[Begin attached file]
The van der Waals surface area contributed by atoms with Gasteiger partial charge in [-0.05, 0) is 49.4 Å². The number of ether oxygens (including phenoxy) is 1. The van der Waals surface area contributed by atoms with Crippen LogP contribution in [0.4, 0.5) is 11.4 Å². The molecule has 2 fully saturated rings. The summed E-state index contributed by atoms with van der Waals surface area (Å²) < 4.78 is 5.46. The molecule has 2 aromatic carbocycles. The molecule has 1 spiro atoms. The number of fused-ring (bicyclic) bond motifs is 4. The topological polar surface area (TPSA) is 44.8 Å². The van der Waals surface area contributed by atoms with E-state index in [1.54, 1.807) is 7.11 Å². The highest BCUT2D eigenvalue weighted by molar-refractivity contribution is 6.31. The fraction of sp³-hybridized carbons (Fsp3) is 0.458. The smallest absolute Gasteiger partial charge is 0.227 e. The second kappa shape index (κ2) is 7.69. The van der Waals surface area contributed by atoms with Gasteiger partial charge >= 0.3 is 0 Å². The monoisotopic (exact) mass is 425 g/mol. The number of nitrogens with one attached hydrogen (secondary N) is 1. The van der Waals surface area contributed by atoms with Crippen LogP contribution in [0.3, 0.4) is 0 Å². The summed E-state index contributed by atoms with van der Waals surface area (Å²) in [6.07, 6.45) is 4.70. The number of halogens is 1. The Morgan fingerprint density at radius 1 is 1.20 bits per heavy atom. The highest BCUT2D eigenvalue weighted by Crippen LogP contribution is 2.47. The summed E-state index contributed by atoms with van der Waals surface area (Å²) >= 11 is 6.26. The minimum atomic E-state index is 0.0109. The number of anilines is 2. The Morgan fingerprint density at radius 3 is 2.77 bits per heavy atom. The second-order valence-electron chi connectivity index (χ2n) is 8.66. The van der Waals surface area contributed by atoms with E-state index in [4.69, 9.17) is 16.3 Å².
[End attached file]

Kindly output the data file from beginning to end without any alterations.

The van der Waals surface area contributed by atoms with Gasteiger partial charge in [-0.05, 0) is 49.4 Å². The number of ether oxygens (including phenoxy) is 1. The van der Waals surface area contributed by atoms with Crippen LogP contribution in [0.4, 0.5) is 11.4 Å². The molecule has 2 fully saturated rings. The summed E-state index contributed by atoms with van der Waals surface area (Å²) < 4.78 is 5.46. The molecule has 2 aromatic carbocycles. The molecule has 1 spiro atoms. The number of fused-ring (bicyclic) bond motifs is 4. The topological polar surface area (TPSA) is 44.8 Å². The van der Waals surface area contributed by atoms with E-state index in [1.54, 1.807) is 7.11 Å². The highest BCUT2D eigenvalue weighted by molar-refractivity contribution is 6.31. The fraction of sp³-hybridized carbons (Fsp3) is 0.458. The smallest absolute Gasteiger partial charge is 0.227 e. The second kappa shape index (κ2) is 7.69. The van der Waals surface area contributed by atoms with Gasteiger partial charge >= 0.3 is 0 Å². The monoisotopic (exact) mass is 425 g/mol. The number of nitrogens with one attached hydrogen (secondary N) is 1. The van der Waals surface area contributed by atoms with Crippen LogP contribution in [0.3, 0.4) is 0 Å². The summed E-state index contributed by atoms with van der Waals surface area (Å²) in [6.07, 6.45) is 4.70. The number of halogens is 1. The Morgan fingerprint density at radius 1 is 1.20 bits per heavy atom. The highest BCUT2D eigenvalue weighted by Crippen LogP contribution is 2.47. The summed E-state index contributed by atoms with van der Waals surface area (Å²) >= 11 is 6.26. The minimum atomic E-state index is 0.0109. The number of anilines is 2. The Morgan fingerprint density at radius 3 is 2.77 bits per heavy atom. The second-order valence-electron chi connectivity index (χ2n) is 8.66. The van der Waals surface area contributed by atoms with E-state index in [4.69, 9.17) is 16.3 Å².